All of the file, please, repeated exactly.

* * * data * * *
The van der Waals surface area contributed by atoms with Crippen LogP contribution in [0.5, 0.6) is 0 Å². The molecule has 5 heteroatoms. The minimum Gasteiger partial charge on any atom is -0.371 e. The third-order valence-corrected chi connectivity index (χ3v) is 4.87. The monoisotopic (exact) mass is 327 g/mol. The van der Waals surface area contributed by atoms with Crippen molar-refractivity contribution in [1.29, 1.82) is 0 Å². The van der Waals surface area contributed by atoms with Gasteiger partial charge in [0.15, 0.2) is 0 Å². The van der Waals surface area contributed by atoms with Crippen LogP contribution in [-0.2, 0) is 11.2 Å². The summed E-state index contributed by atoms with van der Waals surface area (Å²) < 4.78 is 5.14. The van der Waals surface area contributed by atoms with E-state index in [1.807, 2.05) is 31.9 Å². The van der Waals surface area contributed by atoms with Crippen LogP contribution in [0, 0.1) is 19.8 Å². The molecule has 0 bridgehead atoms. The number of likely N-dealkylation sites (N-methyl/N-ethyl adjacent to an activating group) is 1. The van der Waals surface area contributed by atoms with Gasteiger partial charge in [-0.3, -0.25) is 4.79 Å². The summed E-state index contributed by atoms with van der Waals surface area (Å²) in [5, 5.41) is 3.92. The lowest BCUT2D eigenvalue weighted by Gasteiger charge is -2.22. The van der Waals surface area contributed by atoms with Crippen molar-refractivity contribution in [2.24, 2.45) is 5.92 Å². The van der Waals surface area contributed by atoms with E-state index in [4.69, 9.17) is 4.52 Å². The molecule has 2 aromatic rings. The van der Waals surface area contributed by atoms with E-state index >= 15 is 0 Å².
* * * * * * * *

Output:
The van der Waals surface area contributed by atoms with Crippen LogP contribution in [0.5, 0.6) is 0 Å². The molecule has 5 heteroatoms. The minimum Gasteiger partial charge on any atom is -0.371 e. The third-order valence-corrected chi connectivity index (χ3v) is 4.87. The monoisotopic (exact) mass is 327 g/mol. The van der Waals surface area contributed by atoms with Crippen molar-refractivity contribution in [1.29, 1.82) is 0 Å². The van der Waals surface area contributed by atoms with Gasteiger partial charge in [0.15, 0.2) is 0 Å². The van der Waals surface area contributed by atoms with Crippen LogP contribution in [-0.2, 0) is 11.2 Å². The summed E-state index contributed by atoms with van der Waals surface area (Å²) < 4.78 is 5.14. The van der Waals surface area contributed by atoms with E-state index in [1.807, 2.05) is 31.9 Å². The van der Waals surface area contributed by atoms with Crippen LogP contribution in [0, 0.1) is 19.8 Å². The molecule has 0 bridgehead atoms. The number of likely N-dealkylation sites (N-methyl/N-ethyl adjacent to an activating group) is 1. The van der Waals surface area contributed by atoms with Gasteiger partial charge in [-0.3, -0.25) is 4.79 Å². The summed E-state index contributed by atoms with van der Waals surface area (Å²) in [5, 5.41) is 3.92. The lowest BCUT2D eigenvalue weighted by Gasteiger charge is -2.22. The van der Waals surface area contributed by atoms with Crippen molar-refractivity contribution in [2.24, 2.45) is 5.92 Å². The van der Waals surface area contributed by atoms with E-state index in [4.69, 9.17) is 4.52 Å². The molecule has 2 aromatic rings. The van der Waals surface area contributed by atoms with E-state index >= 15 is 0 Å².